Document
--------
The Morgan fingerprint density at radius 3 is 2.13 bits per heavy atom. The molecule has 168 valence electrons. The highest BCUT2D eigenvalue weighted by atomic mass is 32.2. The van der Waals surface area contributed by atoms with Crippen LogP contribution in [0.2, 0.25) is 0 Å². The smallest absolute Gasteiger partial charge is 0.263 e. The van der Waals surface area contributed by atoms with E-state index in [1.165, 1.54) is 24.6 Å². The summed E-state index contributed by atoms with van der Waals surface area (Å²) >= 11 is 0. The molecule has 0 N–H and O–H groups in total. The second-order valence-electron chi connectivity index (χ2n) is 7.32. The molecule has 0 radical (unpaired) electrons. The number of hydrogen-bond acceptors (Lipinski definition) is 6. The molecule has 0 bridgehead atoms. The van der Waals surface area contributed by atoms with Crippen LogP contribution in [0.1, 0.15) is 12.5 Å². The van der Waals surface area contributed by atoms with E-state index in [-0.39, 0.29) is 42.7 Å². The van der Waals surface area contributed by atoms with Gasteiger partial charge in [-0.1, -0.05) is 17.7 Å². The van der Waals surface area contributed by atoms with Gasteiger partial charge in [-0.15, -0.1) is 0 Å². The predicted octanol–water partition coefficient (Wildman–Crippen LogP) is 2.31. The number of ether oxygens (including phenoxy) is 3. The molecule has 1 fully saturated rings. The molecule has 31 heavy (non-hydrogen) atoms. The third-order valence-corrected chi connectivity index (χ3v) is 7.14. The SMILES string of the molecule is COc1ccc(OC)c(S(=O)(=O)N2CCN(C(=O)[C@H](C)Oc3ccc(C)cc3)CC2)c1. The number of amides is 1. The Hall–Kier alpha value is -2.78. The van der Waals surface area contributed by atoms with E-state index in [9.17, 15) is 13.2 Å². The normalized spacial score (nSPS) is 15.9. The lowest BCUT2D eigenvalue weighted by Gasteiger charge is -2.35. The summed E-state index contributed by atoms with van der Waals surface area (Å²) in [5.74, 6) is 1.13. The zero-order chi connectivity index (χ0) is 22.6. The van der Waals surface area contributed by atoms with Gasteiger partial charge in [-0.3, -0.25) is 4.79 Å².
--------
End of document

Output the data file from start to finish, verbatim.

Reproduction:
The Morgan fingerprint density at radius 3 is 2.13 bits per heavy atom. The molecule has 168 valence electrons. The highest BCUT2D eigenvalue weighted by atomic mass is 32.2. The van der Waals surface area contributed by atoms with Crippen LogP contribution in [0.2, 0.25) is 0 Å². The smallest absolute Gasteiger partial charge is 0.263 e. The van der Waals surface area contributed by atoms with E-state index in [1.165, 1.54) is 24.6 Å². The summed E-state index contributed by atoms with van der Waals surface area (Å²) >= 11 is 0. The molecule has 0 N–H and O–H groups in total. The second-order valence-electron chi connectivity index (χ2n) is 7.32. The molecule has 0 radical (unpaired) electrons. The number of hydrogen-bond acceptors (Lipinski definition) is 6. The molecule has 0 bridgehead atoms. The van der Waals surface area contributed by atoms with Crippen LogP contribution in [0.1, 0.15) is 12.5 Å². The van der Waals surface area contributed by atoms with E-state index in [-0.39, 0.29) is 42.7 Å². The van der Waals surface area contributed by atoms with Gasteiger partial charge in [-0.1, -0.05) is 17.7 Å². The van der Waals surface area contributed by atoms with Gasteiger partial charge in [-0.15, -0.1) is 0 Å². The predicted octanol–water partition coefficient (Wildman–Crippen LogP) is 2.31. The number of ether oxygens (including phenoxy) is 3. The molecule has 1 fully saturated rings. The molecule has 31 heavy (non-hydrogen) atoms. The third-order valence-corrected chi connectivity index (χ3v) is 7.14. The SMILES string of the molecule is COc1ccc(OC)c(S(=O)(=O)N2CCN(C(=O)[C@H](C)Oc3ccc(C)cc3)CC2)c1. The number of amides is 1. The Hall–Kier alpha value is -2.78. The van der Waals surface area contributed by atoms with E-state index in [9.17, 15) is 13.2 Å². The normalized spacial score (nSPS) is 15.9. The lowest BCUT2D eigenvalue weighted by Gasteiger charge is -2.35. The summed E-state index contributed by atoms with van der Waals surface area (Å²) in [5.74, 6) is 1.13. The zero-order chi connectivity index (χ0) is 22.6. The van der Waals surface area contributed by atoms with Gasteiger partial charge in [-0.3, -0.25) is 4.79 Å².